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U.S. OPEN / OTHER MATCHES : Sampras Avoids a Danger Spot

September 03, 1993|BILL DWYRE | TIMES SPORTS EDITOR

NEW YORK — On a day at the U.S. Open when there was one major headfirst fall and another very precarious downhill ride in the men's draw, Pete Sampras skied right along.

The silky-smooth former champion, who won this year's Wimbledon title and is seeded No. 2 in this tournament, beat a 22-year-old Czech named Daniel Vacek and cruised into the third round a couple of hours before rained-out Boris Becker could even complete the first game of his first-round match. Becker eventually rallied to win a match in which he survived a two-sets-to-love deficit and two cloudbursts over two days. Stefan Edberg, two-time defending champion, wasn't as fortunate, losing a second-round match to Karel Novacek of Czechoslovakia in four sets.

Sampras, often criticized for making it look so easy, defeated the 6-foot-3 Vacek, 6-4, 5-7, 6-2, 7-6 (7-3), and afterward termed his opponent "dangerous."

But even with Vacek, the No. 96-ranked player in the world, serving 24 aces to Sampras' 17 and testing Sampras with a high-kicking second serve and a sharp volleying game, the rapidly maturing Sampras was in control all the way. He attacked Vacek's huge serve in the fourth-set tiebreaker with the confidence of a player who knows very well how to close out a match.

"This summer, I have lost to a couple of serve-and-volleyers," Sampras said, "so this gives me more confidence going on into the tournament."

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One of today's more interesting second-round matches will pair Mikael Pernfors against Mats Wilander. Not only will it match two Swedes who are friends and longtime residents of the United States, but Pernfors, not Wilander, will be the older player on the court, 30 to 29. And even though Wilander has won seven Grand Slam tournaments and Pernfors has as his best showing a French Open final, Pernfors has won a tournament this year and is considered the favorite against the recently inactive Wilander.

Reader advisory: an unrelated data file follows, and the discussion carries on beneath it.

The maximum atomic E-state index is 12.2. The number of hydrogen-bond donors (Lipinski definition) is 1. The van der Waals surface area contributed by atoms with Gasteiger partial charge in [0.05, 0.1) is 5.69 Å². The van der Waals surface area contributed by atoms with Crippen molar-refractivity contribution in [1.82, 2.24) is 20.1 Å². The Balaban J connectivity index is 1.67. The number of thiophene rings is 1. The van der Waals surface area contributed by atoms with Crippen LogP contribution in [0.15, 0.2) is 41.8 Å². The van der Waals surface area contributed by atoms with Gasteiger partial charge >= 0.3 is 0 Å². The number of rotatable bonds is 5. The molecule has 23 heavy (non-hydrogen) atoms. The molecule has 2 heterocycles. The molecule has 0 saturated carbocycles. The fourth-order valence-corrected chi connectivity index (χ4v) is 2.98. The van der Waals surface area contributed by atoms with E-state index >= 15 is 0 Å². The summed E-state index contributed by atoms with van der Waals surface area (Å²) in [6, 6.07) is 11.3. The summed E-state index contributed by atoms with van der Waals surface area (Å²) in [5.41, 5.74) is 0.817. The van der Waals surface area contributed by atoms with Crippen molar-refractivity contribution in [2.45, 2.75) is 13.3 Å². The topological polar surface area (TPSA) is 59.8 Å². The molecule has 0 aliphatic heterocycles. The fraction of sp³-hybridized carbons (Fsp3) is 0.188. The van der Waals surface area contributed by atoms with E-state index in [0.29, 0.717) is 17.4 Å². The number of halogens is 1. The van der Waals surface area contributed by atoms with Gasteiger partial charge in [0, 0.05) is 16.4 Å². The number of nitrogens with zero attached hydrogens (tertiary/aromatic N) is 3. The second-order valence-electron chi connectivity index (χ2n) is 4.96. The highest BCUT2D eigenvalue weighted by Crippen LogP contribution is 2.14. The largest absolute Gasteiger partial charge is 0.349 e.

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In Wilander's dramatic first-round victory Wednesday over Jamie Oncins of Brazil, Oncins became so enraged over a line call in the third-set tiebreaker that he trashed some sideline equipment and gave the chair umpire, Tom Parma, the choke sign. Thursday, he was fined $2,000 for unsportsmanlike conduct.

*

In the closing stages of the Wilander-Oncins tiebreaker, with the fans in the packed stands at Court 16 on the edge of their seats, tension thick and Oncins wound as tight as a fist, the veteran Wilander looked over toward the nearby press section and asked veteran sportscaster and sportswriter Bud Collins, "What's the record?" Collins replied that Goran Ivanisevic and Daniel Nestor had just set it with their 20-18 tiebreaker an hour or so earlier. Wilander nodded and went on to finish out his at 18-16.

Afterward, thinking back to all his battles over the years with the pros, Collins said, "I should have told him 'No comment,' or maybe 'Call my agent.' "

Notes

Other seeded men advancing included No. 12 Thomas Muster of Austria, who took out Aaron Krickstein, 6-4, 6-0, 6-3, and No. 14 Alexander Volkov of Russia, who outbattled Kevin Ullyet of South Africa, 6-7 (7-3), 7-6 (7-4), 6-1, 6-3. . . . Chuck Adams of Pacific Palisades advanced to the third round by beating Jonas Svensson of Sweden, 1-6, 6-0, 6-2, 6-1, and Thomas Enqvist of Sweden, who upset Andre Agassi in the first round, stayed alive by beating Lan Bale of South Africa, 6-2, 4-6, 6-3, 6-3. . . . Perhaps the best match of unseeded men pitted Pat McEnroe against Paul Haarhuis of the Netherlands, with McEnroe surviving 18 of 22 break points but also needing eight match points before winning, 6-4, 6-3, 6-7 (7-5), 6-3. . . . Michael Chang drew the late show in the Stadium and advanced through the second round with a 6-1, 6-2, 5-7, 6-3 victory over Nicolas Pereira of Venezuela. Chang is seeded No. 7, and his victory moved him into the third-round match against No. 40 Bernd Karbacher of Germany. . . . The women's side of the tournament stuck to the form sheet, with second-seeded Aranxta Sanchez Vicario and third-seeded Martina Navratilova advancing in straight sets and no seeded players losing, either in singles or doubles. Among Thursday's losers was Leila Meskhi of the Republic of Georgia, who stunned Jennifer Capriati in the first round. Meskhi lost to Katerina Maleeva, 6-1, 6-2.

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